35 comments:

Anonymous said...

You nailed it. This is me. I cannot tolerate how angry and upset people get and I do not know what to say to make it better. So I say the wrong thing and all that anger then gets directed at me. I cannot do anything but hide. You are right on with this, keep posting please. Todd

Anonymous said...

I actually just short-cut now to the hiding. I can't even stop long enough to realize how bad it is - I just withdraw. I would need to know it's worth it to feel all that pain. I feel like I have more empathy than most people, but I have nothing to show for it.

Anonymous said...

How is this a new idea? In Finland (btw diagnozed with asp) it actually seems to be the overall opinion of many professionals and nt's also.

Personally I can not take such situation where I "feel" sadness etc - as I do not have any other tools than my words which hardly ever are enough. I ended up in doing stand up -comedy to handle the angst from all the fuckedup situations where I could not stay.

I rarely meet people who think of me as a person who does not care.

It might be a cultural thing. It's more accepted to be silent and go away here. It is also seen in a somewhat positive light when I do this. People feel I give them room for their feelings.

But it's same for me too. Feelings first and actions later. If I try to do both I will most likely react in a way which is seen as a mistake by others.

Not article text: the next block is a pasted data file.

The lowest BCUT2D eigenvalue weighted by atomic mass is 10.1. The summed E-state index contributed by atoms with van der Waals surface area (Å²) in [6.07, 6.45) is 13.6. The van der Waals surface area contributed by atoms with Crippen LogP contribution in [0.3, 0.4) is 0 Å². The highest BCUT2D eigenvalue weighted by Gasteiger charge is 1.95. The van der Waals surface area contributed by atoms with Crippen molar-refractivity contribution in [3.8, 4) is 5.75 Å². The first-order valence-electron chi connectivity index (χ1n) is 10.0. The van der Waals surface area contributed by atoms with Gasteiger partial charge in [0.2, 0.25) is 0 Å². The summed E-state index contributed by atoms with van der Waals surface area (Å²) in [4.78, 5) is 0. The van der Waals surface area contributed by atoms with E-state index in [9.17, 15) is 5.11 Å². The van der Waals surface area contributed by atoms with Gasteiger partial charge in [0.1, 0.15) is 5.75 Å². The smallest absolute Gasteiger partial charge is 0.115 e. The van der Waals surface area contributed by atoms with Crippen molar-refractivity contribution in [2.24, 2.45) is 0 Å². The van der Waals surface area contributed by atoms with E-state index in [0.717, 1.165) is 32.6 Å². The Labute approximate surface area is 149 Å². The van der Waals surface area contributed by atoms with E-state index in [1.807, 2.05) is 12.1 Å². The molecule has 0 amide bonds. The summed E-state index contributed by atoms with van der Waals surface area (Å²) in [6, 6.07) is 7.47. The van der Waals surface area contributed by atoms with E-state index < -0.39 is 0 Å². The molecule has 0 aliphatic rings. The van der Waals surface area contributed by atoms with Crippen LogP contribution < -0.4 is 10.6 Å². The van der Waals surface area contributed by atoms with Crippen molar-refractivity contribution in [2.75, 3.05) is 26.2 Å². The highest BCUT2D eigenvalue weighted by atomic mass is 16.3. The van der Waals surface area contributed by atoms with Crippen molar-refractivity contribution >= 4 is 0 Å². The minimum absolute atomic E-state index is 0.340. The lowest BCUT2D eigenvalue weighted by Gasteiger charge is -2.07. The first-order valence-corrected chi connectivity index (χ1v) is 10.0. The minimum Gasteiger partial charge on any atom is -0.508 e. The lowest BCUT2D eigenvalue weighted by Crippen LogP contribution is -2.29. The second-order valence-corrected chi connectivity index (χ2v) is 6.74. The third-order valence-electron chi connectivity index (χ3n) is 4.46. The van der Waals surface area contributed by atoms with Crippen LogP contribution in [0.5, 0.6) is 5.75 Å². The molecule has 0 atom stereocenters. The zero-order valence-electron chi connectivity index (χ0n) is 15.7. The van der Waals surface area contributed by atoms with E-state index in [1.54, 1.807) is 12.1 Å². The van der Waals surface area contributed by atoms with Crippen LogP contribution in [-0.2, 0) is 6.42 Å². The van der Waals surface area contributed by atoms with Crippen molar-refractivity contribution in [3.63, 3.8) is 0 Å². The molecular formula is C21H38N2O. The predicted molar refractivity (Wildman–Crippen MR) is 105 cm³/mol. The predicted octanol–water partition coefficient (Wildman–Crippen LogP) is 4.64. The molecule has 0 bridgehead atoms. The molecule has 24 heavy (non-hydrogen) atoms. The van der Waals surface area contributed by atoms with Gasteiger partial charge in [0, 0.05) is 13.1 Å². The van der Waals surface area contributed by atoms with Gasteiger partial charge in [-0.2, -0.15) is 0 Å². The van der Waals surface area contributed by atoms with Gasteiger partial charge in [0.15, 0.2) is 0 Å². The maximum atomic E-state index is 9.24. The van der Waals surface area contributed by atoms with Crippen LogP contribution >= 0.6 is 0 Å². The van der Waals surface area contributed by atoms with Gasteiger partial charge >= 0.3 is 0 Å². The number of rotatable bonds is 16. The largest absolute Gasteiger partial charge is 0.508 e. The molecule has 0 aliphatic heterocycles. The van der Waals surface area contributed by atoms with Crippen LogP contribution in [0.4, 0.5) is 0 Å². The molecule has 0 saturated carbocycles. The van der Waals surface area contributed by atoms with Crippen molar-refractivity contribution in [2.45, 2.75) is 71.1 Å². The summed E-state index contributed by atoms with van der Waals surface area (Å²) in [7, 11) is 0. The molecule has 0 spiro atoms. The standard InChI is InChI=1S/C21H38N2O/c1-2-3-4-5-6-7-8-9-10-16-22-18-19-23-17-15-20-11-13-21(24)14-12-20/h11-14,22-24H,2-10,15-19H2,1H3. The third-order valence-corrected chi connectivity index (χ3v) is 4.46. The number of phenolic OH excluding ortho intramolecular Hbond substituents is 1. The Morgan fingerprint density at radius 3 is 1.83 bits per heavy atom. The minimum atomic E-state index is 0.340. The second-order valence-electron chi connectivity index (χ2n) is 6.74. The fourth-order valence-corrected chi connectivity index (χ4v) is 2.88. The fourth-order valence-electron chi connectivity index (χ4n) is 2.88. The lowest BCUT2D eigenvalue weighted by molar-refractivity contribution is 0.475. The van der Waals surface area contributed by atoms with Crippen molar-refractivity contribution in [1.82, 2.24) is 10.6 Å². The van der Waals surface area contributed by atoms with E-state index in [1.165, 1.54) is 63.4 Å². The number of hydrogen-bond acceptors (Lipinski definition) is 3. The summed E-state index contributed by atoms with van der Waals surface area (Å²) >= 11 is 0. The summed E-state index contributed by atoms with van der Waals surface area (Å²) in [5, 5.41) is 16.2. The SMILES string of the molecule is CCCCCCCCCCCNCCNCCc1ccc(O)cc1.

I do not try to diminish the value of your blog. Read it before. Somehow it's weird as you seem like a real professional but I tend to think that what you are writing about could be done in just few chats with an aspie. Maybe I see these things easily.

Craig Hinder said...

Yes I think it is cultural too. In the US it would be seen as antisocial to leave a situation to attend to your own feelings. Sad but true. There's definitely an assumption that your behavior is a reflection of how you feel. So if you leave - well it's obvious the other person is not your priority. Definitely this way in canada too.

Anonymous said...

Should all aspies then move into Finland... We do get our share of trouble here too. As our drug policies are strict and alcohol is the go to drug for almost everyone I feel rather left out at parties etc.

Where could I find a similar culture than our in Finland but with more liberal drug laws?

Times I've tryed acids or exstacy have been fantastic. It is easy then to talk about the inner world I tend to go to when in larger social gatherings.

Ack!Tivity said...

Oh my goodness, I am totally bookmarking this post. This is what I can't seem to explain to people.

I *do* feel things, deeply, but don't know how to deal with them appropriately. It's easier to retreat than risk the rejection.

Thank you for this post.

Anonymous said...

Nailed it. Thx.

Anonymous said...

Consider Sweden, perhaps, or maybe Norway? I don't know how the Netherlands handles things, but I do know they're 420-friendly.

Tanya Suoranta said...

Finnish culture is an Asperger culture, and it's really hard to live so independently and privately if you grew up in a different culture... where feelings, ideas, hopes and serious probelms are shared with firiends and family and mayve even strangers!

D.J. Kirkby said...

Nice to read this post. My apparent empathy for my son baffles my son's psychologist because I am autistic therefore I shouldn't display empathy (apparently). Oh really? Allow me to disagree...I can do lots of things :)

Henric C. Jensen said...